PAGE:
“Temporal experience under (and after) “stay at home” orders in Covid-19 in Victoria”
Jack Alan Reynolds (Deakin University )

September 19, 2023, 3:30pm - 5:00pm
Deakin University

Deakin Burwood Campus

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Deakin University

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“Temporal experience under (and after) “stay at home” orders in Covid-19 in Victoria”

Professor Jack Reynolds (Deakin) (co-authored with Sarah Pinto and Andrew Singleton)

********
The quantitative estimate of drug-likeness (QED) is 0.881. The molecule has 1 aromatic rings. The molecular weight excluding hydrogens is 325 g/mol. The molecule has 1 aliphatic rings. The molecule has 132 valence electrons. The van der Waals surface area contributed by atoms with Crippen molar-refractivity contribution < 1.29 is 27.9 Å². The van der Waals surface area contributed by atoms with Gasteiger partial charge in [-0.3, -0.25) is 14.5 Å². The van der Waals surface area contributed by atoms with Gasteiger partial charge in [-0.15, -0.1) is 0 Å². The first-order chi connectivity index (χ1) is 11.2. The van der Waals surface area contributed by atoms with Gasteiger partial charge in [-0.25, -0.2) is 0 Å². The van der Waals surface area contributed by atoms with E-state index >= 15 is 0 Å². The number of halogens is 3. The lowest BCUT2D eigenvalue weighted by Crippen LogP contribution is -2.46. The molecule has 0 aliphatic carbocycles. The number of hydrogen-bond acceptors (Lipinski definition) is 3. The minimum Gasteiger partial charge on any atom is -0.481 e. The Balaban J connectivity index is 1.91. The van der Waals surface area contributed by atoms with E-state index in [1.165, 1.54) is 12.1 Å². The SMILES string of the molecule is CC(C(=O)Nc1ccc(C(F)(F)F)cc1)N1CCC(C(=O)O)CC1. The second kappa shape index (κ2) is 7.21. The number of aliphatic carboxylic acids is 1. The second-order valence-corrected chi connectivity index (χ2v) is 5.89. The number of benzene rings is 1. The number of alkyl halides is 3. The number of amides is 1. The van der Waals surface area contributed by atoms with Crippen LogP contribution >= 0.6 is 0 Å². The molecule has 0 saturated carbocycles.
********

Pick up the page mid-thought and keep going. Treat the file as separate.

Various governments around the world implemented “stay at home” orders in response to the Covid-19 pandemic. Aimed at disease control, these spatial constraints (i.e. one cannot leave their house, their 5km zone, their state/country) have also had noted impacts upon experiences of time, including an often reported sense of “slowness” regarding temporal passage, disruptions regarding the extent to which the future is perceived as enticing, and difficulties with judgments of temporal duration, including when we look back upon events in that lock-down period(s) and attempt to order them, or contextualise them within the broader past within which it is situated. Although any temporal changes will vary depending on one’s situation and circumstances (i.e. if one lives alone or not; with work or without; primary care-giver or not; age; gender), we argue that anomalous temporal experiences occurred for many, and, further, that many had a depression-like temporal profile. To make this case, we draw comparison to temporal changes associated with other situations of “lock-down”, notably prisons. We use some phenomenological accounts of temporality to try to understand this, distinguishing between implicit and explicit time experiences, and considering research from Matthew Ratcliffe about the role of temporality in depression. Finally, we report on our own small pilot survey of Victorian university students, who endured one of the longest sets of stay at home orders of the pandemic. Philosophically, we see the way in which external events and physical circumstances co-constitute our experiences of temporality. Socio-politically, these alterations regarding temporal experience also pose some difficult questions about the implications of lock-down policies for well-being, especially amongst vulnerable groups.

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